As some of you may have noticed, I didn’t get round to writing a summary of the final episode of Richard Dawkins’s Channel 4 series “The Genius of Charles Darwin.” The truth is, I’ve only just got round to watching it myself — and forgot to make notes!
To make up for it, I’m going to suggest that you read the excellent summary provided by John over at Homo economicus’ Weblog. You could do a lot worse than add this blog to your feedreader. John has excellent credentials and his blog is always a good, well-informed read.
One thing I would like to talk about regarding this particular episode, however, is the attitude of teachers in British schools to the teaching of Darwin/evolutionary theory. In the course of this episode, we are introduced to a gentleman called Nick Cowan, who is a science teacher at Liverpool’s Blue Coat School (the school isn’t named in the documentary, but this gentleman didn’t take much finding!)
Mr Cowan can be seen in this segment, about seven and a half minutes in, and in the following segment — and if you haven’t already seen the documentary, or if you haven’t guessed, he is a creationist.
Watching, I was utterly dumbfounded. At one point, Dawkins asks the viewer if he/she would want someone like Mr Cowan teaching their children, and it was like being five and at a pantomime all over again! I actually shouted “no!” at the screen, that’s how strongly I felt about this issue.
Choosing my words carefully, I have to say that from where I’m sitting Mr Cowan’s credentials as a science teacher of any kind are completely undermined by the nonsense he spouts during this segment. If I had kids and this man was teaching them I would have been waiting at the school gates on Tuesday morning suggesting very strongly that he should be dismissed.
Now some might argue that because he isn’t teaching creationism as part of the science curriculum (he teaches it in a general studies class), I shouldn’t have an issue with this. But the man is a scientist, for God’s sake! (Yes, that was deliberate.) A scientist believing in God is bad enough, but I can just about accept that. But a scientist (okay, a science teacher — not always the same thing!) believing in creationism?… no, it’s too much of a dichotomy, and whilst he might be able to live with that and rationalise it using the unscientific intelligent design copout, I certainly can’t.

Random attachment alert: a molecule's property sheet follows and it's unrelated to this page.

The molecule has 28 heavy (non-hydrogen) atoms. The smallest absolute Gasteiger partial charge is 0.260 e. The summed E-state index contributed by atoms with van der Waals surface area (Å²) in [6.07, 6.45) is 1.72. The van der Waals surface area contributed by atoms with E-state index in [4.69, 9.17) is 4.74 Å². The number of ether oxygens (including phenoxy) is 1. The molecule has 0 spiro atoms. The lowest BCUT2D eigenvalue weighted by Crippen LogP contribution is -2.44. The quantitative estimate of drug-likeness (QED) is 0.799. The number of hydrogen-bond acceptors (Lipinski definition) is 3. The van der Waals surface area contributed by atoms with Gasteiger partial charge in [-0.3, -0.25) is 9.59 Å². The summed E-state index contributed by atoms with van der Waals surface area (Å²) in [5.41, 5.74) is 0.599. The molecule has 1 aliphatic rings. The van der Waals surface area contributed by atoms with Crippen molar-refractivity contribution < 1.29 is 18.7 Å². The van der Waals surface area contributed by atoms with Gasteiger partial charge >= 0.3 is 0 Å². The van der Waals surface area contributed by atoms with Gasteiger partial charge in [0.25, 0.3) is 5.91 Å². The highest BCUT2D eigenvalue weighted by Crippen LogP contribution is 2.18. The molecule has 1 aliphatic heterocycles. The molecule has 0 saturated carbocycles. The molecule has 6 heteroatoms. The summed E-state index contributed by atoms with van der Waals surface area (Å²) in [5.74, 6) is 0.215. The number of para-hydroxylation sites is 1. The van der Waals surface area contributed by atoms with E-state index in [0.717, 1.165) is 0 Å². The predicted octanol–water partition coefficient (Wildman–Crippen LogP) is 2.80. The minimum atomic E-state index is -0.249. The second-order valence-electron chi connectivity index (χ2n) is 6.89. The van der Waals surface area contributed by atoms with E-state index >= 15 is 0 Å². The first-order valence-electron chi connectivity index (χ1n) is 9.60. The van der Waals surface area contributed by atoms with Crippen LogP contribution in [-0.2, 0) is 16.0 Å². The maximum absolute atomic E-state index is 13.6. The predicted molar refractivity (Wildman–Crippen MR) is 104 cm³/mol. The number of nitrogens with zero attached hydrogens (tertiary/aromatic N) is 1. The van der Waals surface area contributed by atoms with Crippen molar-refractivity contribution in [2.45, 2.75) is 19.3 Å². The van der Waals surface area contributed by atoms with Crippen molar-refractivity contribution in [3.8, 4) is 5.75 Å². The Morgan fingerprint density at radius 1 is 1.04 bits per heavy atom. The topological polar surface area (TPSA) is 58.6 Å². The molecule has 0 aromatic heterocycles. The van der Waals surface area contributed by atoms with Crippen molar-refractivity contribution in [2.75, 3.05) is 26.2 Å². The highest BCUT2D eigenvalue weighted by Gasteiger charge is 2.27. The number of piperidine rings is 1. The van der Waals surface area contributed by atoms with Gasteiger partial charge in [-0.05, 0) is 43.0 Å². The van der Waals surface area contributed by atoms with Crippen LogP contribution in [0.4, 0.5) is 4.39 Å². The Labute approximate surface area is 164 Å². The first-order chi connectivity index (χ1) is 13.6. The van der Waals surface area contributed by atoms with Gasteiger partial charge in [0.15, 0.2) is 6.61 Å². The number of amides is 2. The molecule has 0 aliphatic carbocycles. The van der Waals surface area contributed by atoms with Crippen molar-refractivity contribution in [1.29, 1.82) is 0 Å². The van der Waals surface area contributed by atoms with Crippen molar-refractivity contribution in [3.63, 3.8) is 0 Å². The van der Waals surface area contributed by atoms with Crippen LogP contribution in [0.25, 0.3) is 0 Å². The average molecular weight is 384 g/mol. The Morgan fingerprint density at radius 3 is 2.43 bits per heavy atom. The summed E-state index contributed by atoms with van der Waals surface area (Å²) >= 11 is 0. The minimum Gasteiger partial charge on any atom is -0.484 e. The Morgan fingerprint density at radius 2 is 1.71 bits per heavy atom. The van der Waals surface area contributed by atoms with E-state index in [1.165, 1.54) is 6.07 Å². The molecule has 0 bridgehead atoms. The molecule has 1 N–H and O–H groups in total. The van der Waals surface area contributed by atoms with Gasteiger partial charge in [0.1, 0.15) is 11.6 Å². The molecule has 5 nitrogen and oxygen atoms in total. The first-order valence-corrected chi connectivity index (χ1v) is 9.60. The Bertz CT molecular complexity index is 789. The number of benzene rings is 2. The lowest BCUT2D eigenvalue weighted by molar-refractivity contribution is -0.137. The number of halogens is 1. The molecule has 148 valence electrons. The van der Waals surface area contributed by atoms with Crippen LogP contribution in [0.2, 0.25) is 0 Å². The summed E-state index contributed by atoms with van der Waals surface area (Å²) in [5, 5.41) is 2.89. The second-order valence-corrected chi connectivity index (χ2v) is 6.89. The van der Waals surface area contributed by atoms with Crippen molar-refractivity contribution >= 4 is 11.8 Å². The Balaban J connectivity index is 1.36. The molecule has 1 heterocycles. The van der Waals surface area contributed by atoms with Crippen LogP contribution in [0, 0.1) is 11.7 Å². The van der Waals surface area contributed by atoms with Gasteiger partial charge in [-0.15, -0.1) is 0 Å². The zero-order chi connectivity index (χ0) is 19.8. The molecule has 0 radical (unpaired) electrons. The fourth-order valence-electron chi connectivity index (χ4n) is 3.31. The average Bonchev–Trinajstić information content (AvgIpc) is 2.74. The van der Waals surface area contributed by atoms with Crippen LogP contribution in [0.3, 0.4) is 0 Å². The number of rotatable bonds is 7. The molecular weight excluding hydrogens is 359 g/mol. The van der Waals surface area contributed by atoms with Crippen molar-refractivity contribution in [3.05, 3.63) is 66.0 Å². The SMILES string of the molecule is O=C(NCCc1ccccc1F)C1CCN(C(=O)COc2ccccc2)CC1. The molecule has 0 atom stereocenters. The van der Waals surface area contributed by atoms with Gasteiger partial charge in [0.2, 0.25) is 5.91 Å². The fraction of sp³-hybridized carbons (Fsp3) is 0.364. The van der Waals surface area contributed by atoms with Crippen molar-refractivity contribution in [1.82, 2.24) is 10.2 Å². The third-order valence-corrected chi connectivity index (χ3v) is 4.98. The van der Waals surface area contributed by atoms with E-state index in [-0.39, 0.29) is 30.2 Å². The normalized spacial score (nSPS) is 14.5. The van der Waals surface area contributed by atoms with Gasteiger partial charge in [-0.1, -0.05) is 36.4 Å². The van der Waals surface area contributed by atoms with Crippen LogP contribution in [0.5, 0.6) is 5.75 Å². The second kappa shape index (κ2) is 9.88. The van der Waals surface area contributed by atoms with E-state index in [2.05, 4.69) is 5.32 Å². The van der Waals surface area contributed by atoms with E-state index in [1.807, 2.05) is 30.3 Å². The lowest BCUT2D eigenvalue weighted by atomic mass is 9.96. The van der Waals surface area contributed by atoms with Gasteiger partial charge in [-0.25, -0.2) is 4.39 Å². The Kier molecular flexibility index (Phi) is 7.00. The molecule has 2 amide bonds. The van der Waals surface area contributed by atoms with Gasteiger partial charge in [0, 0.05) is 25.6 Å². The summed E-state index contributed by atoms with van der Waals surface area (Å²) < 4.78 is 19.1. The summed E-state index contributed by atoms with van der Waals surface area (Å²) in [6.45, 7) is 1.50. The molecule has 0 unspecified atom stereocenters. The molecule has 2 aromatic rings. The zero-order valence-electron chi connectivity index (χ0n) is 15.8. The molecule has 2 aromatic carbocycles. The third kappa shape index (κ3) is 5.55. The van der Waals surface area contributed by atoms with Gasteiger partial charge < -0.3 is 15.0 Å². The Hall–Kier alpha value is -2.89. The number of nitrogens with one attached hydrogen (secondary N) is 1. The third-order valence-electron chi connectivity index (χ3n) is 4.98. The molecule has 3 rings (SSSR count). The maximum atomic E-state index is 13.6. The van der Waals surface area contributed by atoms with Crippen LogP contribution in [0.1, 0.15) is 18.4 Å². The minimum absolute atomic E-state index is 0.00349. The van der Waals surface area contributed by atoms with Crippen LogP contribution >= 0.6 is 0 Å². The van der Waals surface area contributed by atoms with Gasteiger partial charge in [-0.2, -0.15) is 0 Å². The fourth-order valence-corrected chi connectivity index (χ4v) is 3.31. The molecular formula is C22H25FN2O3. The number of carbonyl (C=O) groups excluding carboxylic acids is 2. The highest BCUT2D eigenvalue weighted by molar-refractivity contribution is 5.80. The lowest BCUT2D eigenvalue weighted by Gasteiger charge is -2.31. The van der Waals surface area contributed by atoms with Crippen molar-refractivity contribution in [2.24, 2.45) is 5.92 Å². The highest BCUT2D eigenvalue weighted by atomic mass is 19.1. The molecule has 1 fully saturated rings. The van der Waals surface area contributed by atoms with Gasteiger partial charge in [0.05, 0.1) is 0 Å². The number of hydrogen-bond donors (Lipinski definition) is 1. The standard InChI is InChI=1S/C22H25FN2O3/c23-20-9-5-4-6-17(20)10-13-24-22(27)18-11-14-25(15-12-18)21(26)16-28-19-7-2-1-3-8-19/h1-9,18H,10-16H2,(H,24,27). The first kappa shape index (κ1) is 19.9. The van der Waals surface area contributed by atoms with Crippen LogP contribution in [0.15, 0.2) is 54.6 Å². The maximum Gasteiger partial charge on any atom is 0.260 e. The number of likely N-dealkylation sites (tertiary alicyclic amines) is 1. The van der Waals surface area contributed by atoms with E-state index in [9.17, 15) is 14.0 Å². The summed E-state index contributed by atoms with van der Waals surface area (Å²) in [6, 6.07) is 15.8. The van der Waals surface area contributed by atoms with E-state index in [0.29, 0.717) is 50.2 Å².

It is extremely depressing. People like Nick Cowan are potentially damaging our future understanding of science and quite possibly contributing to shortages of properly qualified scientists in science-related industries. Evolutionary theory is a fundamental part of biology. It’s vital that these kids have an accurate and truthful understanding of it, that they know just like I know, just like Dawkins knows, just like many, many of my regular readers know that it is a fact. The evidence is so overwhelming that it is now, in spite of what creationists and intelligent design proponents might claim, simply absurd to “believe” otherwise. It is a fact, as Dawkins points out, in the same way that gravity is a fact.
As my former headmaster, Phil Willis MP, says concerning the creationist packs that were sent to five thousand secondary schools in the UK back in 2006,
“There’s little enough time with the school curriculum to deal with real science like climate change, energy and the weather.
“This is quite frankly a distraction that science teachers can well do without.”
In April of 2006, the Royal Society summed it up quite perfectly, however. I leave you with their comment and the first segment of Episode Three of “The Genius of Charles Darwin”.
“Young people are poorly served by deliberate attempts to withhold, distort or misrepresent scientific knowledge and understanding in order to promote particular religious beliefs.”
© 2008 Gary William Murning